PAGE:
If there was an award for procrastinating, the internet would likely be the great enabler for the millennial who would win. Sure, the baby boomers procrastinated but no generation seems to have mastered the fine art of putting things off quite like Gen X and Gen Y.

It’s just so easy: we carry 5 inch screens in our pockets that can be used to create and play and chat and stall. There are YouTube videos to watch; TV shows to stream; articles to read; and social networks to browse.

Read articles from any successful CEO that tracks their day from dawn til dusk (it's the type of inspirational clickbait that’s endearingly popular on LinkedIn). They’re up, purportedly, at five in the morning drinking fresh orange juice, answering emails, and plotting the landscape of their day.

But for most of us, 5am is sleepy-time, or very lazy-drag-yourself-out-of-bed time. We’ll rise, check our emails, then social media, grumble a bit, and wander around slightly confused. Get to the office and the day begins in earnest.

If we’re being 100% honest, procrastination will ensue – sometimes it’s productive (productination?) and sometimes it’s an outright waste of time. But in this digital world of ours, marketing moves so fast and goals are so hard-earned that procrastination is a poisoned chalice to any campaign.

So how do you know if you’re a marketing procrastinator and how can you be smarter about your goals? (SMART being the acronym du jour here.)

1. Your goals are wishy-washy

You want to achieve all the things by 2019 – and it will be glorious. Let’s say you’re a businessperson and you want to grow your social following. You hear all the kids are doing it.

Sounds good to you – so you make that your goal. You’re going to grow your social following. You don’t set a date. You barely even know how you’re going to succeed – just that you’re going to succeed.

No matter what.

So what happens next?

Who knows. You certainly don’t.

What platform are you on? What point are you starting from? Do you have a budget? Where do your competitors lie? What is your benchmark? Is there a benchmark?

There’s a quote from Victor Kiam about how procrastination is opportunity’s assassin. While a tad on the melodramatic side, there’s truth there: opportunity is created by ingenuity and necessity, but it’s fostered by ambition and hard work.

Central to that is an established goal. It’s all well and good to say you’ll grow your following – but where’s the accountability? When will you do it by? Is the goal even possible or is it something lofty you’ve plucked from the air?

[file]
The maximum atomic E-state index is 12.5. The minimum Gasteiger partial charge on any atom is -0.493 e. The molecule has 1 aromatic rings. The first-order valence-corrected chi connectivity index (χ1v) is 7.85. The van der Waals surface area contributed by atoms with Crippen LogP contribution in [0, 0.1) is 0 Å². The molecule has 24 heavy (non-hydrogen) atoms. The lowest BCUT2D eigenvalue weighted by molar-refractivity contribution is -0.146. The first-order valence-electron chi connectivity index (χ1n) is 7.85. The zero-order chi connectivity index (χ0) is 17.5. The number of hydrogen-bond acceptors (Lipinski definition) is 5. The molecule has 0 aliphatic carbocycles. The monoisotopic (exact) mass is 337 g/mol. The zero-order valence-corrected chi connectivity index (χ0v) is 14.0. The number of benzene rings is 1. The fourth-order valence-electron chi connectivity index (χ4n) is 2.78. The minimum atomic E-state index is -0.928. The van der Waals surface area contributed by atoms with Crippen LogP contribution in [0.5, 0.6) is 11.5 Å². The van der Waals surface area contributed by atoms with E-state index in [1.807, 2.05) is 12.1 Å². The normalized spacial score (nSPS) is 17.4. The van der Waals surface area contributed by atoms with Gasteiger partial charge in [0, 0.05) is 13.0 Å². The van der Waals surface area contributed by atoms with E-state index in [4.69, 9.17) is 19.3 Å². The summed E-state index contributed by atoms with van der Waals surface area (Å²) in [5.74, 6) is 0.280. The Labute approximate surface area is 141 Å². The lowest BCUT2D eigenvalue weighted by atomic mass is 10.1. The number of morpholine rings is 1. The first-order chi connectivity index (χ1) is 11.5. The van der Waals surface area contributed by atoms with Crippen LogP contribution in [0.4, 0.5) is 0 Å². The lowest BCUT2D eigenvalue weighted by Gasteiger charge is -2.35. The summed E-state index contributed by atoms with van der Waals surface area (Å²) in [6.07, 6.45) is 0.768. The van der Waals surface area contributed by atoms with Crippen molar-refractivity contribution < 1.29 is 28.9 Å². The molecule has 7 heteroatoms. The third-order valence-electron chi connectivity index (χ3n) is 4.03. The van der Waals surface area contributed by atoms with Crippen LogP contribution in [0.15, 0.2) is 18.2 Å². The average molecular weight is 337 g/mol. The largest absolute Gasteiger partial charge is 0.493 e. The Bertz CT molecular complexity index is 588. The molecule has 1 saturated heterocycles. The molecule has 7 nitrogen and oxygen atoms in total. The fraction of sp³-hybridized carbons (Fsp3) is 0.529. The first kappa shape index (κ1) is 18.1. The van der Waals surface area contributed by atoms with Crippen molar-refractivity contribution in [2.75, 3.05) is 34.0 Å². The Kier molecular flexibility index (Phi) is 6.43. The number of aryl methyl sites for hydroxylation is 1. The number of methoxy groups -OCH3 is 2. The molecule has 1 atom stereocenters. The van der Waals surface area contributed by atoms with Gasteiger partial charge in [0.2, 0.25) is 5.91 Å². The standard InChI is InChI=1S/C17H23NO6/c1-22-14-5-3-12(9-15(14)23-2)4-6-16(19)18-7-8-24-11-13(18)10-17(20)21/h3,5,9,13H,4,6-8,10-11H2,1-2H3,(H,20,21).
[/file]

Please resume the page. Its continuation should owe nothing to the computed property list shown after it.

A more realistic goal would be to say you’ll gain your first 250 followers on Twitter by the end of Q1. That grounds the goal in actual reality and takes it away from the realm of maybe. It’s a SMART goal with an end date. Next time you’re tempted to defer from your social strategy to look at gifs of kittens, the looming deadline becomes an incentive to do actual work.


2. You haven’t set a date

The danger to any impending wedding is a date that’s taken the form of a moving target: it’s winter, it’s spring. It’s a year and a half down the line.

It’s not happening at all.

A fairly grim metaphor for the engaged in the audience but an apt one all the same: a goal without a date is lacking commitment. It’s a sure sign of cold feet – or the marketing procrastinator in his natural habitat.

Whatever you goal is, it should slot into relevant activity in your quarter. Assign your goal KPIs and be willing to measure and track, adapt, and change. But keep the date. Ensure you’re realistic about your date and work towards making it happen.

A time-bound SMART goal means you’re striving for something doable for your business – something real – so you’ll be able to measure your success and determine the goals that follow.

3. Your goals are falling short, or failing outright

Fear, a lack of motivation, and a ham-fisted plan are the base equation for failure in just about any scenario. It’s a potent trifecta, absolutely, but most of us have the means to avoid failure if we’re smart about our goals.

Missing out on a goal by a small margin of error isn’t the end of the world; but it can be a game-changer if you’re continually setting targets you’re missing, especially in money matters. Missing targets or failing to hit KPIs can spell disaster for hard-earned marketing budgets.

In some cases, it may be that the KPI or target wasn’t realistic – or it could be that you’ve fallen into the trap of procrastination or pretending to look busy when the boss surfaces.

Whatever the case, the key to a successful goal is to keep it aspirational but still attainable. Sure, it’d be whopper to have 10,000 followers on Twitter, but if you’re starting from 0 and the biggest person in your industry has 30,000, you need to reconsider and reassess.

The goal here is to be SMART: to plan to achieve.

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